On Saturday, May 18, communities throughout the Southeast hosted events to stand up for their treasured places and send the message that these places must be protected from the impacts of risky fossil fuel extraction. The events were organized as part of Hands Across the Sand, a day of international action to say “yes” to clean energy and “no” to offshore drilling and other risky fossil fuels.
Hands Across the Sand has taken place annually since its 2010 inception and SACE is proud to have been an original sponsor. Over the past four years, thousands of events have taken place in all 50 states and in 42 countries worldwide. Initially, the event was focused solely on offshore drilling, but the past two years have incorporated opposition to coal, fracking, and tar sands as well.
The events themselves are simple yet powerful: at 12:00 noon in each local time zone, participants form a line and join hands, physically and figuratively drawing a line in the sand. Equally powerful is the message: these treasured places are worth more than the short-term profits that industries might be able to extract from them.
This year, we had 37 events right here in the Southeast, from North Carolina down to Florida and over to Louisiana. Residents of these 37 communities stood up for clean water and clean air, for healthy beaches, for ocean wildlife, and for the awesome quality of life we enjoy here in the Southeast.
Offshore drilling is risky and dangerous. We saw its terrible impacts in the Gulf of Mexico in 2010 (and the tragedy is still unfolding to this day); in the Santa Barbara blowout in the 1960s and in untold and usually unreported catastrophes that occur around the world on an annual basis.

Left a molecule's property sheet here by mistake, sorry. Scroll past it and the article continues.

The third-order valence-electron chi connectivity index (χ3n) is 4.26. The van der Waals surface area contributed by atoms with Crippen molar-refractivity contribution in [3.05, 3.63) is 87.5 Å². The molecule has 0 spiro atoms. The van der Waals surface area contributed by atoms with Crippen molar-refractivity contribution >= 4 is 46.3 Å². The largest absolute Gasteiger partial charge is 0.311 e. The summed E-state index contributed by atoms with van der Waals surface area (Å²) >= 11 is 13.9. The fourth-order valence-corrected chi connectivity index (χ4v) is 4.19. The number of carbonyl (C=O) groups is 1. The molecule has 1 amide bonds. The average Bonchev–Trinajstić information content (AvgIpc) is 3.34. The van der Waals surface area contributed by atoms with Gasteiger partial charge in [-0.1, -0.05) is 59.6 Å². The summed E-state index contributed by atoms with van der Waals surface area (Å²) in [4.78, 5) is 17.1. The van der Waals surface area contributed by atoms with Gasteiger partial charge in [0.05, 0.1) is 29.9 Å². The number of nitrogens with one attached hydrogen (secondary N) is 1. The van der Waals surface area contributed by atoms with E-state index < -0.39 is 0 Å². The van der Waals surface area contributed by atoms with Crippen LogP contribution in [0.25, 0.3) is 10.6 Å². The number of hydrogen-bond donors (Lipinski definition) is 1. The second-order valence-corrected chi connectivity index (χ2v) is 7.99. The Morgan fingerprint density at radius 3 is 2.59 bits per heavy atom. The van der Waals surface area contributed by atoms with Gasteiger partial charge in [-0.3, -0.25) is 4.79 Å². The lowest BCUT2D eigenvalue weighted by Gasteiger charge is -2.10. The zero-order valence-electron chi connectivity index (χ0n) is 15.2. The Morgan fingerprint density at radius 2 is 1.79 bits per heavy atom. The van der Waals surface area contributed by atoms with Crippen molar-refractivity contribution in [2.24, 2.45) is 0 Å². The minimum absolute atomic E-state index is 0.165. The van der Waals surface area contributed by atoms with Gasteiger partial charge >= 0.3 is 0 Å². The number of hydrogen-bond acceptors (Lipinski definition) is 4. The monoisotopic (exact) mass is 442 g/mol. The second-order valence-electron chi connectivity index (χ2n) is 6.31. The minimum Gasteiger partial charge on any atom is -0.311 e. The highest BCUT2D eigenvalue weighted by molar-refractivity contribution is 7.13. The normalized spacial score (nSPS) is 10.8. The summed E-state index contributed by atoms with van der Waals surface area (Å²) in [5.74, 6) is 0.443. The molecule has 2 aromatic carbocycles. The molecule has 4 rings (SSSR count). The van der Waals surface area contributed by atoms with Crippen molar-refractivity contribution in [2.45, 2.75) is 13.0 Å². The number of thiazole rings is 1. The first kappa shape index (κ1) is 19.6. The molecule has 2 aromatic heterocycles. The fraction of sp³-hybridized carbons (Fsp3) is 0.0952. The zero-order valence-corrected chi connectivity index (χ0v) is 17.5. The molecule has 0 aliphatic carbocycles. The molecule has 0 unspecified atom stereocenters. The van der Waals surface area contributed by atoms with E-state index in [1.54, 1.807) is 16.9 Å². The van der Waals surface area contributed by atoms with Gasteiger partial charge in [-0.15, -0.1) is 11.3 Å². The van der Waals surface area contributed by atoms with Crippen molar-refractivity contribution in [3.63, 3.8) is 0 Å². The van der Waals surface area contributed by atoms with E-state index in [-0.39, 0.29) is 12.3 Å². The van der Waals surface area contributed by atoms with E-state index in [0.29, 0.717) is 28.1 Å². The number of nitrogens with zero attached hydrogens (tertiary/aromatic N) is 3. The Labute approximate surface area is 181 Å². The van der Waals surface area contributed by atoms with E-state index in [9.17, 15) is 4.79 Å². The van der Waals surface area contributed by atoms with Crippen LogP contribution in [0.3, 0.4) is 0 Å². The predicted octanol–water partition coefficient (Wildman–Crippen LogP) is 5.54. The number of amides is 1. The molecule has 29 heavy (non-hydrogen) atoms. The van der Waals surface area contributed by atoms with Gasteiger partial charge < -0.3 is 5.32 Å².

In the Southeast, our economy relies on clean, healthy beaches and a thriving coast. Hundreds of thousands of Southeasterners work in the coastal tourism and fishing industries, which generate billions of dollars per year. Jeopardizing these critical, established industries for high-risk offshore drilling would be a grave mistake and a disservice to our communities.
The good news is that we can create energy jobs right here without the threat to our mainstay industries. Solar power, offshore wind, biopower, and energy efficiency can provide for much of our energy needs while creating little to no pollution and supporting a vibrant economy. Alternative transportation fuels, such as biofuels, and electric vehicles reduce our need for more oil, and alternative transportation such as bicycling or public transit not only reduce oil consumption, but also alleviate traffic, and help us stay healthier.
The message we sent on May 18 is that tapping clean, renewable energy and energy efficiency will ensure a thriving, vibrant coastal economy now and in the future.
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